Purple Reign: What the Pantone Color of the Year Means for Your Wedding

small wedding cake with big flowers
small wedding favors with thank you note attached
bridesmaids and groomsmen nh farm wedding
bridal inspiration portrait by emily delamater photography
signature wedding cocktail with blueberries
purple themed arrangements and settings
barn wedding dance floor with violet lights
floral crown on the bride

Last December, Pantone named Ultra Violet the 2018 Color of the Year, a shade known for its spirituality and hopefulness, full of drama and emotion. In a press release, Pantone described that “Ultra Violet communicates originality, ingenuity, and visionary thinking that points us toward the future.”

This color has been well-loved throughout history: During Ancient times in the Phoenician city of Tyre, the color was made from the mucus of sea snails. By the 16th century, the color was so expensive that the only people who were able to afford it were royals — in fact, Queen Elizabeth of England decreed that only close relatives to the royal family were permitted to wear purple. In 1856, William Henry Perkin created the first purple dye while trying to create a cure for malaria, making the color affordable to the masses.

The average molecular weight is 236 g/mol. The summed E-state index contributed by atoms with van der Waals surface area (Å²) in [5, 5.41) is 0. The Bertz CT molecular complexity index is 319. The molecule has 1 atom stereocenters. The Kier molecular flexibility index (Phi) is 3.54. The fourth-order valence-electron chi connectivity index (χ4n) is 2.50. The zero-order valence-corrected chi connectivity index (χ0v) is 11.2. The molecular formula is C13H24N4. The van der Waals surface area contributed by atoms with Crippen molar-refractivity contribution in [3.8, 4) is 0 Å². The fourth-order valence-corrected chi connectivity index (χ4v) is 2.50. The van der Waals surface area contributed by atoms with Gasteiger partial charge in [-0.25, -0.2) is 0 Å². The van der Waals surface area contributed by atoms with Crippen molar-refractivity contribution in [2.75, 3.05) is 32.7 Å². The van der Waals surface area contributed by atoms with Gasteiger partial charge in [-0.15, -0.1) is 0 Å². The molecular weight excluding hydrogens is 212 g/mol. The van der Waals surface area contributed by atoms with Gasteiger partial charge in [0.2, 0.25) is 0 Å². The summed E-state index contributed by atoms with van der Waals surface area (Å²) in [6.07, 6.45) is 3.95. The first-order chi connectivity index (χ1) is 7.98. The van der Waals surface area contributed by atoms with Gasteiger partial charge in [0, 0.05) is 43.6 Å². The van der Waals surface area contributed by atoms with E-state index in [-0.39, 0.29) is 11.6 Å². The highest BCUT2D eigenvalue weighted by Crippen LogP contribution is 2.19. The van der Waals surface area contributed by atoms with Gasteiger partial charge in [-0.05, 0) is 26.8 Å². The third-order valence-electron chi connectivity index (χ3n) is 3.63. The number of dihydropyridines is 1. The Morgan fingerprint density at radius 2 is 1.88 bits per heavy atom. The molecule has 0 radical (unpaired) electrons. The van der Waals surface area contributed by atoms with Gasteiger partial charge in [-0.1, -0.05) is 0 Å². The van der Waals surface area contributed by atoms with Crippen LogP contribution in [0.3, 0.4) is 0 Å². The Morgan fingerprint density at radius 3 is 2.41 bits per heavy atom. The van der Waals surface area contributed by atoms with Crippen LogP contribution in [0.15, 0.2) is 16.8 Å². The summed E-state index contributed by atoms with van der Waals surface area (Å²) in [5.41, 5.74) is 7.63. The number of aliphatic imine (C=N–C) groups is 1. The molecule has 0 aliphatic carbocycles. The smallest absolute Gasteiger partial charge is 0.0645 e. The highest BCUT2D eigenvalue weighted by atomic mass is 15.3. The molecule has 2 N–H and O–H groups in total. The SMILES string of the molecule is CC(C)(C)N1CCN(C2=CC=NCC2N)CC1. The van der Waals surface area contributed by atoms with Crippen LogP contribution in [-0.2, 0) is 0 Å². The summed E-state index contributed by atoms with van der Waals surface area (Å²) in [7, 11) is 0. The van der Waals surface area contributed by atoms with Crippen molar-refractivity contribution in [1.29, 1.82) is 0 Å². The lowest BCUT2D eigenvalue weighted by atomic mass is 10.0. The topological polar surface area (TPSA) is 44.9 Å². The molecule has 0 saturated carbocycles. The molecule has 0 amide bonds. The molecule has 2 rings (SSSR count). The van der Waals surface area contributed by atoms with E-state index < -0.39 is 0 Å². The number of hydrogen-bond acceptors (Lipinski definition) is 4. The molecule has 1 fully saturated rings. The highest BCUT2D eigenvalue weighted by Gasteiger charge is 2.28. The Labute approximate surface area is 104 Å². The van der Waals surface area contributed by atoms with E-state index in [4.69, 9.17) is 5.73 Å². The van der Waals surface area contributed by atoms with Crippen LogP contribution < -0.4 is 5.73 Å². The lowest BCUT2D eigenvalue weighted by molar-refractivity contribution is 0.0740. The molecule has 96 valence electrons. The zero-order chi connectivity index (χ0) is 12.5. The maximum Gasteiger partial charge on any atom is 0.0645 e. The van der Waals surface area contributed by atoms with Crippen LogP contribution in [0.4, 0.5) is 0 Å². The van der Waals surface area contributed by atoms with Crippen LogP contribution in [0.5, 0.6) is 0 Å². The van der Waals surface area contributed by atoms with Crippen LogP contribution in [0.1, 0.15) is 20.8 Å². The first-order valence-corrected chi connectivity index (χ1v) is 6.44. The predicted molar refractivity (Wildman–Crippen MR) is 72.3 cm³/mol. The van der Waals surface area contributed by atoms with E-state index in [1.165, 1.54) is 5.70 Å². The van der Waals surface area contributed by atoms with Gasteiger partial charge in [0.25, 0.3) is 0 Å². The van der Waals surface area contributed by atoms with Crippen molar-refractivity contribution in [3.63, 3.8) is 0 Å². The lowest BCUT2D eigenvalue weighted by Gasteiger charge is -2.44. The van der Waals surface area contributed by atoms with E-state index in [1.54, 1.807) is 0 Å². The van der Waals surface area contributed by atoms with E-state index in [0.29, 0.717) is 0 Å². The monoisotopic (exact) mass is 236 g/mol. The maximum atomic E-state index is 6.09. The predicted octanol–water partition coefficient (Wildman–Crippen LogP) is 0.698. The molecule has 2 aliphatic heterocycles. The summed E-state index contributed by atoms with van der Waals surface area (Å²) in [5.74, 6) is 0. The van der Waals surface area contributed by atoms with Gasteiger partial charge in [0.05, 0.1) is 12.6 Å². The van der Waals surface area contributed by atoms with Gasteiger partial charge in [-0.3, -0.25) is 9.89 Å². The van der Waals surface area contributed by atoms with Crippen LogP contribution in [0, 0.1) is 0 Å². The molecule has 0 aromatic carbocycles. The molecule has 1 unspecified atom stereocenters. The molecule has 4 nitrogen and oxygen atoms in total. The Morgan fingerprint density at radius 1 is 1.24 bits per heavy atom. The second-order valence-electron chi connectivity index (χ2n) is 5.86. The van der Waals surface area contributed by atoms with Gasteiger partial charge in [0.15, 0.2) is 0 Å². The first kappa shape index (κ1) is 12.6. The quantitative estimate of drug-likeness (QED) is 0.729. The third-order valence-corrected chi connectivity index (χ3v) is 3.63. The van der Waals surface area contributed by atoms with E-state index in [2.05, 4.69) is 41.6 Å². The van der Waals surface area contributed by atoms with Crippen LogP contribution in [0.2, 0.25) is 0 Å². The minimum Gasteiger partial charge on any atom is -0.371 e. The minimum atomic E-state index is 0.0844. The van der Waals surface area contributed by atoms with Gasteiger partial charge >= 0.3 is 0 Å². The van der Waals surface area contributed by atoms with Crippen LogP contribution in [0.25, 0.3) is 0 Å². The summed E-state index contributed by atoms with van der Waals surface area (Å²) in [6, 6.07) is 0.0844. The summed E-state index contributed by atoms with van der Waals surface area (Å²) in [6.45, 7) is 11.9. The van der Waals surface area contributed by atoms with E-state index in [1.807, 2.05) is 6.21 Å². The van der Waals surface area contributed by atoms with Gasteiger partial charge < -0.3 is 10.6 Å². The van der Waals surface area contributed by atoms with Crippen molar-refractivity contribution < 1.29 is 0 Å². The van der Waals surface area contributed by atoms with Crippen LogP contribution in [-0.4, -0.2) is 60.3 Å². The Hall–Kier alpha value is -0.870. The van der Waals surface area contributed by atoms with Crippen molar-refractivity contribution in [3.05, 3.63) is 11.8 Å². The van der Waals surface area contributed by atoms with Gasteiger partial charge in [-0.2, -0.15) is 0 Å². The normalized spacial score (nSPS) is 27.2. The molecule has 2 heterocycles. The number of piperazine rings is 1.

Ultra Violet is meant to inspire mindfulness, creativity, experimentation and non-conformity. Join the ranks of idols Claude Monet, Georgia O’Keefe and Cleopatra (all major proponents for the color) and add a dash of Ultra Violet into your wedding.

A multi-purposed color, Ultra Violet can be used to convey both rustic and glamorous energies no matter if your wedding is in a city, at the beach or in the country.

Wash your guests in a soothing and mystical atmosphere and incorporate hints of the shade throughout your wedding, or make a statement with a bold, monochromatic use in decorations. A Seacoast Weddings brainstorm resulted in endless options for highlighting the color in your celebrations. The list includes using Ultra Violet to embellish your wedding cake, in ornamental ribbons, as the color of ink or paper for wedding invitations, or as the color of bridesmaids’ and flower girls’ dresses.

Another option is, of course, to use flowers that are tinged in this hue. Orchids, lilacs and wisteria, to name a few, provide endless options for bouquets, center pieces, boutonnieres and flower-girls’ petals.

Whatever you chose, may purple reign.


Emma Kemp
Emma is an intern at Seacoast Weddings. She is studying writing at Smith College. In her free time, she enjoys playing frisbee on the beach, cafe hopping and reading a good book.